I previously thought the world’s worst audience for a motivational speaker would be awebinar, or radio show, or maybe a podcast, because there’s absolutely no way to see how the audience is receiving your message. I’ve done several webinars and radio shows, and it really throws my rhythm because I don’t have that instantaneous feedback that an audience provides an speaker.
When the audience is “out there” in the info-verse somewhere, it’s impossible to make the connection that every speaker needs to have with his or her audience. With an invisible audience there’s no way to know if you’re going too fast, if they’re smiling or laughing at your jokes, or if they’re just plain confused.
But while working in Kuwait with a few other international motivational speakers (and a few business, I heard a story that blew me away and made me realize I have yet to experience the worst possible audience. One of the other speakers presenting for the Kuwait Petroleum Corp was a executive coach and an “women’s empowerment” specialist.
She had what HAS to be the most difficult audience ever. She told me about a presentation she made to a group of high powered corporate women for an oil company in Abu Dhabi. When she took a look at her audience for the first time, she felt her heart drop. All she saw was a sea of black. The women had come to her presentation in traditional Arab dress: black headscarves, black robes, black veils. Except for a narrow opening for their eyes, every identifiable facial feature was covered: noses, mouths, hair, heads, and she could barely see their eyes. Everyone was uniform, and sat quietly, staring at her, waiting for the presentation to begin.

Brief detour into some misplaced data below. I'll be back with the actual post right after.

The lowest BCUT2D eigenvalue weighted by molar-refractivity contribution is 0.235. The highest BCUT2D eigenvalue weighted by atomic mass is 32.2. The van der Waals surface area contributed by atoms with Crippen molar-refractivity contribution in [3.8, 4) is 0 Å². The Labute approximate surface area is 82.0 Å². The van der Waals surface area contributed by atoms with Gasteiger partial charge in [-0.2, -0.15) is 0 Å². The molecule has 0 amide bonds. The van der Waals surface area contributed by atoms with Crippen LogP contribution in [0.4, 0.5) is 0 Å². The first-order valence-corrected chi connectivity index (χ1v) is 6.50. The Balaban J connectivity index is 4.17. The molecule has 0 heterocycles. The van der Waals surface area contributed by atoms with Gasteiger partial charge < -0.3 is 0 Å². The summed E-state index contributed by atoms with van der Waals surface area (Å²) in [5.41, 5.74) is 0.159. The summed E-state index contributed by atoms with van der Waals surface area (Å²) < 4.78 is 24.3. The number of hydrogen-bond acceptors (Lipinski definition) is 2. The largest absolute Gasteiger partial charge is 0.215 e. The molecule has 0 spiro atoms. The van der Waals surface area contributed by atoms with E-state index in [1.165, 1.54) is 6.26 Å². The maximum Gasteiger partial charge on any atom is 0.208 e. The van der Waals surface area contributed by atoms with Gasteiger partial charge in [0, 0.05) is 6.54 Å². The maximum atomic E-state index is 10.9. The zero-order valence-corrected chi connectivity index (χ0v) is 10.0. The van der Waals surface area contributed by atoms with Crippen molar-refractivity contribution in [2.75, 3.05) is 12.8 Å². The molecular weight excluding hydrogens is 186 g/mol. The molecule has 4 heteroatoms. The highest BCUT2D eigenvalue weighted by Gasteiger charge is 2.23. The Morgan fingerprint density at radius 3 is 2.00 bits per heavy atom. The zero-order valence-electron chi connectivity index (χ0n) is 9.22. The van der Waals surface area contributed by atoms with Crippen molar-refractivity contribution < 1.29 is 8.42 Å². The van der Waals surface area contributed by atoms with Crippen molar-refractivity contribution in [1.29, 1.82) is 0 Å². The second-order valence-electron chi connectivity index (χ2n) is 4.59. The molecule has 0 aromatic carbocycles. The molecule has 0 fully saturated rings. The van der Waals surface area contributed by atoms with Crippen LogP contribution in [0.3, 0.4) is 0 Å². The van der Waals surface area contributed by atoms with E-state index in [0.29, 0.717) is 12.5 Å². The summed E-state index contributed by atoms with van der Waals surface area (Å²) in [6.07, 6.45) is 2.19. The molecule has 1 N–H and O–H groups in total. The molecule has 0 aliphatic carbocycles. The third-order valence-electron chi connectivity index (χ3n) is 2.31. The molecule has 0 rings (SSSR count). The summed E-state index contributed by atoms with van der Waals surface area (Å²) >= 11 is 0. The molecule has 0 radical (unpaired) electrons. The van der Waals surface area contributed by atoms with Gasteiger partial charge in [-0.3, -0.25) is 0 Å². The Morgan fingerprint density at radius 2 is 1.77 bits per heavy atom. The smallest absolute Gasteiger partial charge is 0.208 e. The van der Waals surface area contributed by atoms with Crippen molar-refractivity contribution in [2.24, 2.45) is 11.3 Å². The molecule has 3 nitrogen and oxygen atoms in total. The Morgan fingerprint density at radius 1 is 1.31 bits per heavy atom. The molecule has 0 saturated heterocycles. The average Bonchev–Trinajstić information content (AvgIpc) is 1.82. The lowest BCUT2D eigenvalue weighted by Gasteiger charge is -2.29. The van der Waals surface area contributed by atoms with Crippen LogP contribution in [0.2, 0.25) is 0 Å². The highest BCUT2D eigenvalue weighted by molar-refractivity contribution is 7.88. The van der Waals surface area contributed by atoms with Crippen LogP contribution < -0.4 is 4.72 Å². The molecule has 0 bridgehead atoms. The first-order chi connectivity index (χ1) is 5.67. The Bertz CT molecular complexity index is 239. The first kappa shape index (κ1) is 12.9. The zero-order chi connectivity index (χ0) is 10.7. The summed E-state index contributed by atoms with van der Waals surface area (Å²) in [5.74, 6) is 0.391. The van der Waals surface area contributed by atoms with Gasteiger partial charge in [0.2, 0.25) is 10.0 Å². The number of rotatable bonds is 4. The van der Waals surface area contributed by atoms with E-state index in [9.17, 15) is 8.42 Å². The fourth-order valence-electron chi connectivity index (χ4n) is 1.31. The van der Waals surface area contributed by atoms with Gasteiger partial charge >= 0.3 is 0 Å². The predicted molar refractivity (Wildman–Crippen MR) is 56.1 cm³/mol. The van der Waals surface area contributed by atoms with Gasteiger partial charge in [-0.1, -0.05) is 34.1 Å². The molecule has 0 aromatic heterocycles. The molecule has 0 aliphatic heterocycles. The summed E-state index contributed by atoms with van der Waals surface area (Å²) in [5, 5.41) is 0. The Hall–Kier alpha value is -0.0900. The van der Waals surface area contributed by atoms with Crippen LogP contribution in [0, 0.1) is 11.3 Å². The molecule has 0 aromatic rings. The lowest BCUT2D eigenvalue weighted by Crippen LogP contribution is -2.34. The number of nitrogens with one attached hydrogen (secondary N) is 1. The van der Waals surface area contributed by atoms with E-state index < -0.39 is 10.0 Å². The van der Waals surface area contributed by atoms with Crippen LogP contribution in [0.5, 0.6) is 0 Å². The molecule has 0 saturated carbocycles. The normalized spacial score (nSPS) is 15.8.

Can you imagine? She wouldn’t be able to tell these women apart, or get visual cues about whether she was successful in capturing their attention, let alone whether they were even alert or interested. Moreover, in the Arab culture, formality is highly valued. Thus, Arab audiences do not show any strong reactions, no matter how interesting or informative a speaker may be. So for Mary, this was a nightmare: everyone dressed the same, no visual cues, no positive body language, added to a cultural divide of formality and lack of response. Everything she said was met with silence no matter how alarming, funny or interesting. She felt like she was speaking to an empty room.
It wasn’t anybody’s fault; it was just a fact. My fellow business speaker as not going to get any visual or audio feedback.
I’ve had some amazingly poor audiences: Like the drunk college kids in Colorado, where pizzas were ordered and delivered to someone in the audience. In Las Vegas I worked for arrogant, pompous sales people at a required sales conference. They were unhappy, hungover, and in sunglasses so they could sleep. During my talk, they covered their faces with their USA Todays and snored. At yet another fun-filled event, the company CEO was annoyed that I’d even been hired (I had been booked by a meeting planner, and the CEO was unaware I was coming), so he did his utmost to sabotage my performance, before, during and after, making nasty comments about what I’d had to say.
But now after talking with my new friend about audiences in the Middle East, I realize that even nasty comments are better than no comments, are better than no reaction. Getting boo-ed off the stage at least might have some future laugh value: I could tell a funny story about it. Someday.
But getting nothing but silence, without even the benefit of body language or facial expression, well, that sounds terrifying and humbling. As bad as some of my experiences have been, my new friend won the prize.